Got a question on rule clarification, comments on rule enforcements or some memorable NHL stories? Kerry wants to answer your emails at firstname.lastname@example.org.
As always, I really enjoy your take on some of the questionable plays/calls/non-calls. I thought I would try and lighten it up a little with a request for you to share a truly funny or odd moment that you may have had while the players were lining up at the dot. There have been a couple of brief interchanges recently that made me think of this, the latest being at about 12:23 of the first in the Hawks/Kings game on Monday. With all the games you have done, there must be a few. Care to share any?
The camera often catches intense debates between players or coaches and the officials but misses the lighter, humorous side that helps to bring the temperature down and build healthy professional working relationships. I learned early in my career that the use of humor, when appropriate (especially self-deprecating), had its place on the ice.
Early in my very first season as a referee, I had a game where the home team was getting soundly trounced and their frustration was continuously being directed at me. I responded with multiple misconduct penalties and, toward the end of the game, players were sitting three deep in the penalty box. Following another goal that took the score in double digits, the coach sent his captain over to have a word with me. Very politely the captain asked, "Mr. Referee, my coach wants to know if he can get a penalty for thinking?" I said, "Probably not if he doesn't think out loud." The captain then said, "In that case, my coach thinks you are a F-ing A-hole!" I not only found the coaches comment to be creative but very funny and I began to laugh. The stern look on the face of the coach changed to a grin and then he began to laugh as well. The humor we shared in that moment, albeit at my expense, broke the ice and taught me a valuable lesson that would serve me throughout my career.
In the early 1980's, I was the first referee to wear a wireless microphone during a game at MSG between the Minnesota North Stars and the Rangers. The microphone was left open throughout the entire game so it brought the television audience directly to the action on the ice with uncensored comments. We had several dust-ups throughout the game where my 'mic' caught all the pleasantries that were being exchanged between players. Willi Plett tried to club Don Maloney of the Rangers in once such scrum and caught me on the bridge of my nose with his glove. After Plett served his penalty, he approached me at a stoppage of play and asked, "Is this your worst game of the season?" I shot back with a smile, "No, they're all about this caliber." Plett looked dumbfounded and shook his head while skating away.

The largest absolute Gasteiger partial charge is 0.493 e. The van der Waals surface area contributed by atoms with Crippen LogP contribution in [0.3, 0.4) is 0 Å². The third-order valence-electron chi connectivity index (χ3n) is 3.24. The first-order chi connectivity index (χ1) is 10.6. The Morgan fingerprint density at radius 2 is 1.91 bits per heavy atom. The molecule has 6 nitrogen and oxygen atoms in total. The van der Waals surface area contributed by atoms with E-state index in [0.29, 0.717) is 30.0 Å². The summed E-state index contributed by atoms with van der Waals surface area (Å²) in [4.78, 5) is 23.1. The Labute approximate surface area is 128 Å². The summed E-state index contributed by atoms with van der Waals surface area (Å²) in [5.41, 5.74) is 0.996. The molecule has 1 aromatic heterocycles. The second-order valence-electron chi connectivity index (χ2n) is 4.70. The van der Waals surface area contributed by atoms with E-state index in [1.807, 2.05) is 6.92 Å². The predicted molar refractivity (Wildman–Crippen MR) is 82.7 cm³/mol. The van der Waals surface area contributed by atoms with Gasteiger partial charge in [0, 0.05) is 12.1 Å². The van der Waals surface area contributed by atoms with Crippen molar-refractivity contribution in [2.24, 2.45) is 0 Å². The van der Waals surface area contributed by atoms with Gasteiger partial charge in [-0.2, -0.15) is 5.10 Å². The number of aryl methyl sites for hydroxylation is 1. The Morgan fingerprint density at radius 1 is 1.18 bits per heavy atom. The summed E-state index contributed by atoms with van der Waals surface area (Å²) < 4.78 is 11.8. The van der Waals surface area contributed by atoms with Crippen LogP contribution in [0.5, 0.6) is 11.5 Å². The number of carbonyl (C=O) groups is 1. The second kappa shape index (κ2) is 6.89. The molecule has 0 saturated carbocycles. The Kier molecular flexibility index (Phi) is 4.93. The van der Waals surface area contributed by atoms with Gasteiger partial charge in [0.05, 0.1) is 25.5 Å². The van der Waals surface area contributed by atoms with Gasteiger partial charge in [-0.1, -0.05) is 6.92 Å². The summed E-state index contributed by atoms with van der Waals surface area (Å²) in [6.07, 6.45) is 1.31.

At times, I tried to council rookie officials not to take themselves so seriously in an effort to solicit player cooperation and earn respect. In 1988, my friend and colleague, linesman Pierre Champoux signed an NHL contract. Pierre quickly developed into an excellent linesman but in the beginning of his career, he did not have a very good command of the English language to put it mildly. We left training camp together that September and headed out West to work exhibition games and to work on Pierre's English language skills. One of our early assignments was in Los Angeles and the rookie linesman wanted to establish his full control in the faceoff circle. Bernie Nicholls entered Pierre's domain late in the first period to take the draw. In what Nicholls correctly perceived as an aggressive tone and animated gesture, the linesman commanded Nichols with, "You, put your stick down!" Bernie straightened up, cussed at Champoux by questioning who the "F" the rookie thought he was talking to? Nicholls was immediately ejected from the faceoff with a quick jerk of the linesman's thumb followed by, "You, out!" I skated over and told Nicholls to relax as a replacement entered the faceoff circle.
Between periods, I conveyed the importance of quickly developing a good working relationship with all the players to gain respect and solicit their cooperation. I acted out a role-play to demonstrate the linesman's command to Nicholls that wasn't well received; followed by a polite approach I always used by requesting the centres to "please put your sticks down." It was obvious to Pierre which method would be better received by a player in the future. I finished by commenting if Pierre still received a hostile comment from a player following his polite request to follow with a lighter approach by saying, "Why are you so grumpy, did someone piss on your cornflakes this morning?" Pierre said I like 'dat' and he couldn't wait to get on the ice to try his new techniques in the faceoff circle; especially the cornflakes line as it turned out. As the centres arrived for the faceoff, Pierre still had a bit of an edge to his tone when he commanded, "You, put your stick down 'please'." Getting some resistance from the player, my rookie student responded immediately with, "Put your stick down or I will piss on your corn-flake!" Something got lost in the translation. Champoux quickly developed a command of the English language and continues to be recognized by the players as a highly respected linesman in the NHL. Pierre also enjoys his bowl of cornflakes in the morning with low-fat milk.